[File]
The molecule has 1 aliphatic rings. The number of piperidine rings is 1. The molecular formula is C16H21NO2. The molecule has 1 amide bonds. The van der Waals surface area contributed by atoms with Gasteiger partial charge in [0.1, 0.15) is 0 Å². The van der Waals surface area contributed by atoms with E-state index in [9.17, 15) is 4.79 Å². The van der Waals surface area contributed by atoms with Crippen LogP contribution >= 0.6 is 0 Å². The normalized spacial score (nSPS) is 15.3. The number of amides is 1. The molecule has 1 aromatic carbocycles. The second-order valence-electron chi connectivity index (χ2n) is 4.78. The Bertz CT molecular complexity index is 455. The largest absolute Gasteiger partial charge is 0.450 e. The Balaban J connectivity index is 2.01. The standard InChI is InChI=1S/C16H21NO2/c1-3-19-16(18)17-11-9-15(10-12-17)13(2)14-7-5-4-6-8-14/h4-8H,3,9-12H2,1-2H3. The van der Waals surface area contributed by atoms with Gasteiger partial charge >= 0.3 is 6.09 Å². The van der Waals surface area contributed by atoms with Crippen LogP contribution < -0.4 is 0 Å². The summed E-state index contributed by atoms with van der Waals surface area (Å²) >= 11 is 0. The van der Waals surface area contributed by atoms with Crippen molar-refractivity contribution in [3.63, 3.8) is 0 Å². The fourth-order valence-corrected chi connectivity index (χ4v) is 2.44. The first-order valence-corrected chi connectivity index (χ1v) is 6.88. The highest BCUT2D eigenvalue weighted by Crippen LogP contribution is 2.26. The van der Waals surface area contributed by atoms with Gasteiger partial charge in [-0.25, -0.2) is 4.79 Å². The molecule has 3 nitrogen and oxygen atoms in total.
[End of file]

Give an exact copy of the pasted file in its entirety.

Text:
The molecule has 1 aliphatic rings. The number of piperidine rings is 1. The molecular formula is C16H21NO2. The molecule has 1 amide bonds. The van der Waals surface area contributed by atoms with Gasteiger partial charge in [0.1, 0.15) is 0 Å². The van der Waals surface area contributed by atoms with E-state index in [9.17, 15) is 4.79 Å². The van der Waals surface area contributed by atoms with Crippen LogP contribution >= 0.6 is 0 Å². The normalized spacial score (nSPS) is 15.3. The number of amides is 1. The molecule has 1 aromatic carbocycles. The second-order valence-electron chi connectivity index (χ2n) is 4.78. The Bertz CT molecular complexity index is 455. The largest absolute Gasteiger partial charge is 0.450 e. The Balaban J connectivity index is 2.01. The standard InChI is InChI=1S/C16H21NO2/c1-3-19-16(18)17-11-9-15(10-12-17)13(2)14-7-5-4-6-8-14/h4-8H,3,9-12H2,1-2H3. The van der Waals surface area contributed by atoms with Gasteiger partial charge >= 0.3 is 6.09 Å². The van der Waals surface area contributed by atoms with Crippen LogP contribution < -0.4 is 0 Å². The summed E-state index contributed by atoms with van der Waals surface area (Å²) >= 11 is 0. The van der Waals surface area contributed by atoms with Crippen molar-refractivity contribution in [3.63, 3.8) is 0 Å². The fourth-order valence-corrected chi connectivity index (χ4v) is 2.44. The first-order valence-corrected chi connectivity index (χ1v) is 6.88. The highest BCUT2D eigenvalue weighted by Crippen LogP contribution is 2.26. The van der Waals surface area contributed by atoms with Gasteiger partial charge in [-0.25, -0.2) is 4.79 Å². The molecule has 3 nitrogen and oxygen atoms in total.